The early days in power of the first female Liberal premier of New South Wales, Gladys Berejiklian, and the state’s first female Labor premier, Kristina Keneally, have interesting features in common. Both lacked their own electoral mandate and inherited difficult political circumstances. Both appointed as ministers MPs better known for their factional clout than their administrative abilities, giving the impression they lacked authority. Both faced credible opposition leaders, Barry O’Farrell in Keneally’s case and Luke Foley in Berejiklian’s. Both were forecast by commentators to lose the first election they faced.
Berejiklian and Keneally also had to cope with damaging by-election results in safe seats. In June 2010, Labor lost Penrith in Sydney’s west on a huge swing, its primary vote dropping by half. Last Saturday, Berejiklian had a similar experience in the Liberal seats of Manly and North Shore, at by-elections triggered, respectively, by the resignation of Berejiklian’s predecessor, Mike Baird, and the petulant retirement of Jillian Skinner after she was dropped from the health portfolio. Both saw big first-preference swings against the government, 24 per cent in Manly and 15 per cent in North Shore, according to Antony Green’s latest figures. The Liberals narrowly held both seats, with the Liberal candidate for North Shore only getting across the line after large numbers of independent preferences exhausted (under the state’s optional-preferential system).
A third by-election was held in the Labor electorate of Gosford, triggered by the retirement of the sitting MP for health reasons. In what had previously been its most marginal seat, the opposition attracted a swing of 11 per cent on primary votes.
To add to the bad news for the premier, a Newspoll published in the Australian on 7 April had the government just barely ahead in the two-party-preferred vote, on 51 per cent. The “better premier” figures were more encouraging for Berejiklian, who led Foley 43–21. (Though it’s worth remembering that Keneally’s approval ratings were higher than O’Farrell’s, with little benefit to her party.)
So where to now for Berejiklian? There are good reasons to think that her career will prove more successful than that of her female predecessor, who led Labor to a massive defeat in March 2011. Keneally’s premiership was undermined from the beginning by the internecine bloodbath that brought her to office, and by her close association with now discredited Labor powerbrokers Eddie Obeid and Joe Tripodi. Berejiklian had a relatively smooth transition, although Baird did her no favours by resigning from parliament rather than toughing it out on the backbench like O’Farrell.
Berejiklian inherited less of a poisoned chalice than Keneally. The government certainly had an awful 2016, but there are signs the damage is not terminal. While the Manly and North Shore by-elections were strong indications of dissatisfaction, the Liberals held on. A loss in one or both may well have fatally tainted Berejiklian. At least some of the swing can be attributed to disgruntled voters giving Baird a farewell boot in the backside. With the next election due in two years, the premier has time to regroup and recover.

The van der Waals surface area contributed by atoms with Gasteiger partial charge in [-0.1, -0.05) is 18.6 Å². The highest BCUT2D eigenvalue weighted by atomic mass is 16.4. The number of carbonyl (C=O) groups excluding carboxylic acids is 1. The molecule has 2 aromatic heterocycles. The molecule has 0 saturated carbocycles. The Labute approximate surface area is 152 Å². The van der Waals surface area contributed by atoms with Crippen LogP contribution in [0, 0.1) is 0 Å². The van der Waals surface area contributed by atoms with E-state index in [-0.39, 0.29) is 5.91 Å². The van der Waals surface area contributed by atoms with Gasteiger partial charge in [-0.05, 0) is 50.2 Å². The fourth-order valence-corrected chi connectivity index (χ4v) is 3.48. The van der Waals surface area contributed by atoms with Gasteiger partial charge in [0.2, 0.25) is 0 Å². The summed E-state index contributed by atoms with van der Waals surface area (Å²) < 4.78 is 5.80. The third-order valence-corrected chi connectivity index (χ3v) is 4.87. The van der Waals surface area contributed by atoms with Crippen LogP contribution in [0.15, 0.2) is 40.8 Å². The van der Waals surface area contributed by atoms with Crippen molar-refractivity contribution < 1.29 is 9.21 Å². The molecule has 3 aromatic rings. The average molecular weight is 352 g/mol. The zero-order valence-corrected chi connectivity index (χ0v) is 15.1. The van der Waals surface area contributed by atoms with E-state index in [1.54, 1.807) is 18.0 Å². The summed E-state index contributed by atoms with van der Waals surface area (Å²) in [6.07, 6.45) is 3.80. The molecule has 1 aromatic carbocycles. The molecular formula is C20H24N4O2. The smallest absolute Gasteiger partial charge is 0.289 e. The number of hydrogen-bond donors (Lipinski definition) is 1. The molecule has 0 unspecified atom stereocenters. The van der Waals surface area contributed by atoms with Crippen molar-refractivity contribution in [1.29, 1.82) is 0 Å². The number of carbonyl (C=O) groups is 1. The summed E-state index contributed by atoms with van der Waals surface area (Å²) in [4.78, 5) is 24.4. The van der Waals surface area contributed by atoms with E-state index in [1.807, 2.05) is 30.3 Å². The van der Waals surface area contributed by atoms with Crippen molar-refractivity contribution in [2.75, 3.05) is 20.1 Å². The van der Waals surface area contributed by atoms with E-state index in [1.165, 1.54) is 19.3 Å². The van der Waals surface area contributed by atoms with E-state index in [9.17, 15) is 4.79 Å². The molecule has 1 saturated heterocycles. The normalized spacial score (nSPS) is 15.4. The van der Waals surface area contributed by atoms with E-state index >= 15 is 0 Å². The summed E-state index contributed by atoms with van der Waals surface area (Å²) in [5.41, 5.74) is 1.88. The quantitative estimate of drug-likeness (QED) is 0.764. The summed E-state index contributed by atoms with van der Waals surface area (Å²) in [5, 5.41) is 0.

The main negative, the ban on greyhound racing, has been resolved and Baird’s departure provided closure on an issue that is quickly fading from the electorate’s memory. Berejiklian astutely abandoned rural local government amalgamations, neutralising a major source of political pain. Given that a major factor in the by-election swing against the government was a backlash against council mergers, she would have been wise to do so in metropolitan areas as well, perhaps using recent setbacks in court as an excuse. But the merger process is now virtually complete and the premier no doubt hopes that the controversy will largely be forgotten by next polling day.
Time is on Berejiklian’s side in another way. By the next election, in March 2019, many of the major infrastructure projects the government is funding will be at or near completion. The huge war chest from Baird’s electricity privatisation will be available to fund further projects without losing economic credibility.
Another positive is the premier herself. She is not only decent, sincere and hard-working, but also an astute, battle-hardened political veteran who was a very effective shadow transport minister. In office, she demonstrated high-level administrative skill in the transport portfolio and as treasurer. Her challenge is to sell herself to the voters as safe, trustworthy and competent, and there are signs she is succeeding. In the 7 April Newspoll, 44 per cent approved of her performance and just 21 per cent were dissatisfied. The comparable figures for Baird at the end of 2016 were 35 and 50.
Baird was berated, to some extent unfairly, for being remote and out of touch. Berejiklian needs to work hard at convincing voters she is listening, particularly after the by-election reverses. One way she could do this is by taking a long, hard look at the Coalition’s small government and privatisation agenda. There is much evidence that the electorate is increasingly resentful of attempts to curtail services. Foley can be expected to exploit this as effectively as Bill Shorten has federally.
The weak links in her team are potentially a problem for the new premier. Her Coalition partner has also been through a disruptive time. It will be interesting to see how new Nationals Leader John Barilaro settles in. Berejiklian will need to manage simmering factional tensions in the Liberal Party and ensure good candidates rather than factional hacks are selected in key seats. The fluidity in the political situation and the fact that the government is at mid-term make prediction hazardous. At this stage, though, it seems that Berejiklian has a better than even chance of being the first female NSW premier to be re-elected. •